Actually, I agree with Kybo_Ren and many of the people on the board in the link.


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PostPosted: Sun Oct 24, 2004 5:35 pm 
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:oops:
Sorry if that is going to start a flame war!


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PostPosted: Sun Oct 24, 2004 5:37 pm 
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Cplusplus wrote:
"And Kybo_Ren looked down from high and said, 'Let there be flame bait!' and there was flame bait."

Actually, I agree with Kybo_Ren and many of the people on the board in the link.


That's not flame bait. VB sucks rocks. Everyone knows that. :D


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PostPosted: Sun Oct 24, 2004 8:32 pm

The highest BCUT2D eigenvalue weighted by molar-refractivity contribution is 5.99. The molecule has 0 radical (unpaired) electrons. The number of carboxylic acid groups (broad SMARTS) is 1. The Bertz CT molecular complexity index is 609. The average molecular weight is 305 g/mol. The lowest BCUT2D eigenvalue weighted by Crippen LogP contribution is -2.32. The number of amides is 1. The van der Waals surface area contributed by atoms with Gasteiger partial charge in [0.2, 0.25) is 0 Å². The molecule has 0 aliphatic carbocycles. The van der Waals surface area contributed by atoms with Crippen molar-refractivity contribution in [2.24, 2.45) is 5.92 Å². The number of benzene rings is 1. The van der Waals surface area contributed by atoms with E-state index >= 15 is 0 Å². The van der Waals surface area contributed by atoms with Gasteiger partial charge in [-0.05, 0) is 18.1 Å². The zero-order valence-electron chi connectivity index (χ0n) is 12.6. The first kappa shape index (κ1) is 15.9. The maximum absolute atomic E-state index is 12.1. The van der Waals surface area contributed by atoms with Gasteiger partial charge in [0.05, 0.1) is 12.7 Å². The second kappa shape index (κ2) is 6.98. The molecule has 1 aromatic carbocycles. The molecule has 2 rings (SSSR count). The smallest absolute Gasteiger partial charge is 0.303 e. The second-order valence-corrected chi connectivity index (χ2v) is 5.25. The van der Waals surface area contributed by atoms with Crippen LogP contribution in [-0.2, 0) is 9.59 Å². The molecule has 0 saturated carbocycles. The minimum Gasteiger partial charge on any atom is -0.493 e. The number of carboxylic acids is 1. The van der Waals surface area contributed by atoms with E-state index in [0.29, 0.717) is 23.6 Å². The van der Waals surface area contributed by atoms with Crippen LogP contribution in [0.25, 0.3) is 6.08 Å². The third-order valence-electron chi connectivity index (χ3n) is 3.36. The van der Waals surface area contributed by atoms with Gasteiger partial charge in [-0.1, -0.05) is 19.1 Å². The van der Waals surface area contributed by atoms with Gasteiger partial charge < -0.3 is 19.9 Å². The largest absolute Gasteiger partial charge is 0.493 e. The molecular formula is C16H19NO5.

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Error: Fallacy. The fallacy of type "hasty generalization" was detected. ;)

But seriously, I think most of us here agree on that, and if there is a Flame War, well, too bad.


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PostPosted: Sun Oct 24, 2004 8:38 pm 
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Cplusplus wrote:
Error: Fallacy. The fallacy of type "hasty generalization" was detected. ;)

But seriously, I think most of us here agree on that, and if there is a Flame War, well, too bad.


If I paint with broad strokes, you can think of it as efficiency rather than inaccuracy.

;)


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 Post subject:
PostPosted: Mon Oct 25, 2004 4:50 pm 
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lol :lol:
Yeah, even people who I know who are taking VB classes say VB sucks. I don't know why it's still in existence. I mean, heck, if you want a simple GUI system, then use C#!


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 Post subject: I dissagree
PostPosted: Tue Oct 26, 2004 11:53 am